David Backes Is A Dogs' Best Friend
Blues forward and his wife Kelly heavily involved with local St. Louis animal shelter
When you tell David Backes he's gone to the dogs, the St. Louis' forward does not take offence at all.
Now in his fourth National Hockey League season, Backes, who had a breakout year in 2008-09, is very much the epitome of a professional hockey player, an NHLPA member who understands the importance of making a mark both on and off the ice.
So when the opportunity arose to give something back to the community, Backes, along with his wife Kelly, didn't hesitate to become involved.
The couple has teamed with St. Charles Humane Society to help neglected animals through David's program, David's Dogs. David and Kelly also work to help the shelter by promoting and participating in various fundraisers, and recently joined the Board of Directors.
“We've always been animal lovers and now that we've put some roots down in St. Louis, we both wanted to give something back,” said Backes, who netted a career-best 31 goals for the Blues in 2008-09. “For us, it was just the right thing to do. It was also important to us that this is a no-kill shelter.”
The St. Charles Humane Society provides a home for nearly 1,000 cats and dogs each year. The majority of the animals at the shelter come from private citizens who are unable to keep their pets for one reason or another. Staff and volunteers care for the animals and help to find them a new home.
Though the majority of the animals come from owner surrenders, the shelter does take animals from other rescue groups when there is room and also works with the Missouri Department of Agriculture to help find a home for rescued animals. Most of the animals at the shelter are healthy, but they do rescue animals in need of extensive medical treatment or that require a foster home for a long recovery.
Recently, David and Kelly participated at a mobile adoption event before the Lindenwood University Men's Ice Hockey Game on November 13, a night that also saw David sign autographs and drop the puck before the game.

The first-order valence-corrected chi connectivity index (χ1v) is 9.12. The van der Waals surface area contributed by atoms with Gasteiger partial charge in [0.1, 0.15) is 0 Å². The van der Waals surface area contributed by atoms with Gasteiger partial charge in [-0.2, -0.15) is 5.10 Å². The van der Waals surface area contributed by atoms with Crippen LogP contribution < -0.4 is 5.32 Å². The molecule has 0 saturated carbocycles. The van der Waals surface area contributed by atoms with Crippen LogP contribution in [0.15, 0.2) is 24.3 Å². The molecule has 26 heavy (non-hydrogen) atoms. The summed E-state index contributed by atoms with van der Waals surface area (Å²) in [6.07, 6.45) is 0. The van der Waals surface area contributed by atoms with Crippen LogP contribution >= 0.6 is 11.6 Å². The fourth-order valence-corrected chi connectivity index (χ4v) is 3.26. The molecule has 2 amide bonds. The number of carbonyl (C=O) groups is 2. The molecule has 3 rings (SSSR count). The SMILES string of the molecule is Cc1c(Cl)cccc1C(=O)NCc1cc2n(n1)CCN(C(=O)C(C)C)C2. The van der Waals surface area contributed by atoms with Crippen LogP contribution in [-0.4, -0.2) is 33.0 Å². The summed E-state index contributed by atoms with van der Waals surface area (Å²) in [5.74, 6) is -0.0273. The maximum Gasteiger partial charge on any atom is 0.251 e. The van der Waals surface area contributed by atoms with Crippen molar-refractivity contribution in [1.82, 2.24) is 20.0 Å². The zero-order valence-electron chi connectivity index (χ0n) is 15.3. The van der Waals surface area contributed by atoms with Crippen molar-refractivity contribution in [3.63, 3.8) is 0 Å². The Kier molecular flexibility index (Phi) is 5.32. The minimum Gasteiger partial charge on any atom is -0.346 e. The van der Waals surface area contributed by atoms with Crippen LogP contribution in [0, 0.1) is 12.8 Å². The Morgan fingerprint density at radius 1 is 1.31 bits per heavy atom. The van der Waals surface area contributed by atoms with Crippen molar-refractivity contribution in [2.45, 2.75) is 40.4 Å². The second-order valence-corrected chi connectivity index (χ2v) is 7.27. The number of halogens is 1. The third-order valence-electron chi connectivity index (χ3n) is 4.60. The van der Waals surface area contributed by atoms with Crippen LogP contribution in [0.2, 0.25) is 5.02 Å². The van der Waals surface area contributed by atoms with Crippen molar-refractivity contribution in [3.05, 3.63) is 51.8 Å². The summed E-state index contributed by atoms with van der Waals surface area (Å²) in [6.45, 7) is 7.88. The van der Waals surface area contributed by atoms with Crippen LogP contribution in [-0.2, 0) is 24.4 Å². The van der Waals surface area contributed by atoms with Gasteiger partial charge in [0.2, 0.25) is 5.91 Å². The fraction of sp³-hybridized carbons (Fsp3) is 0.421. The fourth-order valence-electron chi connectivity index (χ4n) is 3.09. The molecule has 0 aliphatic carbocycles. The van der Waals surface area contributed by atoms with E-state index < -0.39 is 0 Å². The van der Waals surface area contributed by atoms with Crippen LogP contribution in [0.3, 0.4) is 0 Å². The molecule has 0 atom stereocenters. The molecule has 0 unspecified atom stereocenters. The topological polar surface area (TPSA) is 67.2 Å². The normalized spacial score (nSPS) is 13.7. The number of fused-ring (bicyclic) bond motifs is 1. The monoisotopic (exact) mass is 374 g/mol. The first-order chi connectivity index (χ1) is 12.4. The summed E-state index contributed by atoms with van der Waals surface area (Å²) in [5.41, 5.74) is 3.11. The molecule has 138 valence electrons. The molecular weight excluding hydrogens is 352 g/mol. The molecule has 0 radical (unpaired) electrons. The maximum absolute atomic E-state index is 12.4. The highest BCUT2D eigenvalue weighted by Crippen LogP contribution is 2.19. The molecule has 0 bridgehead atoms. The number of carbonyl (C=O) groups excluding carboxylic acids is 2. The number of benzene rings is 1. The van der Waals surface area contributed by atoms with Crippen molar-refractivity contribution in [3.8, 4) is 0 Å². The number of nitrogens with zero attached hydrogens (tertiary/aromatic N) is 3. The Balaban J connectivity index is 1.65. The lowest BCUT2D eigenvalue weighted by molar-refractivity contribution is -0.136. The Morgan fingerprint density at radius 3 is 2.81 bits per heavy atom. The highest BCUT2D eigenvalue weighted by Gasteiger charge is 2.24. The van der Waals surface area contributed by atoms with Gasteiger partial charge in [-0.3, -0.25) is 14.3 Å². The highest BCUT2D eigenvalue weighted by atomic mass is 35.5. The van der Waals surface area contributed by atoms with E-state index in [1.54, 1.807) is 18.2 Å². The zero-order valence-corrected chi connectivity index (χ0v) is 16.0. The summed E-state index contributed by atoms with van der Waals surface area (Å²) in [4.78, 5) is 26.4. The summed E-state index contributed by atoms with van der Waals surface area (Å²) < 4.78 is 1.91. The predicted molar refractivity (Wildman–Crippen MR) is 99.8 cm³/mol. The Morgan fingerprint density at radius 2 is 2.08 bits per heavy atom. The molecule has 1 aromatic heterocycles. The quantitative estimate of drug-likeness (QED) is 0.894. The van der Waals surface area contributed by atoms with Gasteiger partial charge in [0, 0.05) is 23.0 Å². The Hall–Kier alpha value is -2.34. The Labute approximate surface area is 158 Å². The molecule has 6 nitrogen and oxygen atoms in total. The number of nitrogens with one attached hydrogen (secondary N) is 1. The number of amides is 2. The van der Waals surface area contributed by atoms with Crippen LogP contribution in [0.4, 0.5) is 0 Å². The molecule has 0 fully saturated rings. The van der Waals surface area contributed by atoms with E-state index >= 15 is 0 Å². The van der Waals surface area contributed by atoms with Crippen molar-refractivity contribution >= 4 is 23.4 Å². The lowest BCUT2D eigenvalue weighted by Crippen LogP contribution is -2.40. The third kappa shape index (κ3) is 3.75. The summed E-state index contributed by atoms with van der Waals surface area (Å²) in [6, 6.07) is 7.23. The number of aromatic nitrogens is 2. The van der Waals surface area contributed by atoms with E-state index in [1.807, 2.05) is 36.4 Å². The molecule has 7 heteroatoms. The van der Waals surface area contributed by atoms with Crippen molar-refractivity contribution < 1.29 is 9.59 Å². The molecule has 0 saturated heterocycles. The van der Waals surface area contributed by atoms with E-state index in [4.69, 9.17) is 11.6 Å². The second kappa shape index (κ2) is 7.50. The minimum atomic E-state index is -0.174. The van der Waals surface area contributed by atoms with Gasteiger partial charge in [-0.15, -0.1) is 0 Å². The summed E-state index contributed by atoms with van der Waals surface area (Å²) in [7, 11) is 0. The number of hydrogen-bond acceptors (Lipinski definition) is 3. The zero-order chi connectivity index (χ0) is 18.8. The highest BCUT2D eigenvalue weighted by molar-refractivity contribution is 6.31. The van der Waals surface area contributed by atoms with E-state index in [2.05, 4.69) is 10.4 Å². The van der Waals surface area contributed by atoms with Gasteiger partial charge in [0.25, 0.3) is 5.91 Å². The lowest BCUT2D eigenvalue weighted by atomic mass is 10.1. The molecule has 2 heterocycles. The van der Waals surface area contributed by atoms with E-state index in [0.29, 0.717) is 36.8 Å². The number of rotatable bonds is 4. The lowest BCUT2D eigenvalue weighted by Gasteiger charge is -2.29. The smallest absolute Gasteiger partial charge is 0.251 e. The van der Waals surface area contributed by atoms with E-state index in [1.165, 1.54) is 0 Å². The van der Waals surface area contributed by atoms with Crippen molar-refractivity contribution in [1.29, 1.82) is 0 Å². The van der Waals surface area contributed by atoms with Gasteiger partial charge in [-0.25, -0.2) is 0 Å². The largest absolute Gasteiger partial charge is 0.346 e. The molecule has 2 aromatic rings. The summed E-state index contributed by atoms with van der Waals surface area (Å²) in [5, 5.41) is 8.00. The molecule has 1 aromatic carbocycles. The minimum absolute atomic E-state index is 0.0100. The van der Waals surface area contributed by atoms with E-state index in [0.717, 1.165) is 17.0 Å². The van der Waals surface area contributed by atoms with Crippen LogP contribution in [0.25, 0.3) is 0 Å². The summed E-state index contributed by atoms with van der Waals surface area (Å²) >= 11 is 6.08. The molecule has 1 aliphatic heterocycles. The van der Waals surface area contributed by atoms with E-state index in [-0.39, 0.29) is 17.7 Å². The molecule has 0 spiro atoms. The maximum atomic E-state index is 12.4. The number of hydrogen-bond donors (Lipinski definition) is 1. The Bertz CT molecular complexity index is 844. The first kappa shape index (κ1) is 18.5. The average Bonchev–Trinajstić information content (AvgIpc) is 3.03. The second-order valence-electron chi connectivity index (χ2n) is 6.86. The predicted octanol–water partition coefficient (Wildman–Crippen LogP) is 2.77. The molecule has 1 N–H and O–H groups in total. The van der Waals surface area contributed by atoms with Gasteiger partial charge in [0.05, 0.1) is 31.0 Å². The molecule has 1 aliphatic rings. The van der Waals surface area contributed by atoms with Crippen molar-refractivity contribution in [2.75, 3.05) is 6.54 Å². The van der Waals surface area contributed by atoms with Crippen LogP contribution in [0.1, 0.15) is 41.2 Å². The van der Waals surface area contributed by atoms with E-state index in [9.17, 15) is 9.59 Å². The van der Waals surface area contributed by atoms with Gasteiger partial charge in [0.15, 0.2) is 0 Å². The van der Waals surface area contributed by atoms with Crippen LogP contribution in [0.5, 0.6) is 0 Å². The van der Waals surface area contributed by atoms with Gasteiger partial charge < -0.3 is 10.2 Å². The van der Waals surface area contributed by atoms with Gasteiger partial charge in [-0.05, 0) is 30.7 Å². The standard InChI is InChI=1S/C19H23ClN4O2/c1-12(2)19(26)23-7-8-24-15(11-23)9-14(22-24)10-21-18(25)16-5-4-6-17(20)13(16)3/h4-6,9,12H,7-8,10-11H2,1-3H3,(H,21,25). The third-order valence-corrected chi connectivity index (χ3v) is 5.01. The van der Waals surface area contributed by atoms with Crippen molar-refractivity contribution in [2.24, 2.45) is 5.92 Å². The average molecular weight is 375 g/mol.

David's Dogs of the Month, featuring pictures of David with the dogs, appear on the jumbotron during Blues' home games and in e-mail blasts to Blues fans.
“It's something both Kelly and I truly believe in and we want to do our part to help out in any way we can,” said Backes, who was drafted 62nd overall in 2003 by St. Louis. “We're honoured to be part of it all.”
Backes, who played three years of collegiate hockey with Minnesota State, then spent two years in the American Hockey League with the Peoria Rivermen prior to joining the Blues, learned early on in his big-league career what defines a professional athlete.
“I was very fortunate when I first started out in the NHL to be surrounded by such great leaders and great people,” said Backes, who had 10 goals and 23 points in 49 games in 2006-07. “Doug Weight and Dallas Drake were both very prominent in the St. Louis community and you took notice of that right away. As you begin to grow in your own career, you appreciate more and more what it means to be able to give back. What they did would inspire anyone to get involved.”
Despite of a hectic schedule, Backes has managed to find the time to spread the word about the St. Charles Humane Society throughout the hockey season.
In fact, Backes doesn't mind getting dressed up to get out the message.
In October, several Blues players and members of the National Football League's St. Louis Rams attended the second annual Dogs & Duds Celebrity Fashion Show at the Kemp Auto Museum. Backes, along with teammates Brad Boyes, Alex Steen, Cam Janssen and DJ King represented the Western Conference club.
“It was a lot of fun,” said Backes, of the event that saw the athletes and other celebrities stroll the catwalk with their favorite canine or a dog available for adoption. “We all enjoyed it and most importantly, it raised money and awareness for the shelter.”
With the playoff race heating up and playing for Team USA at the Olympics this February in Vancouver a possibility, Backes has plenty on his mind these days.
But that doesn't mean he will ever forget what he learned from two respected veterans in his first NHL campaign.
“I think everyone can say there life is almost always busy,” said Backes. “But you can always manage to find the time to lend a hand.”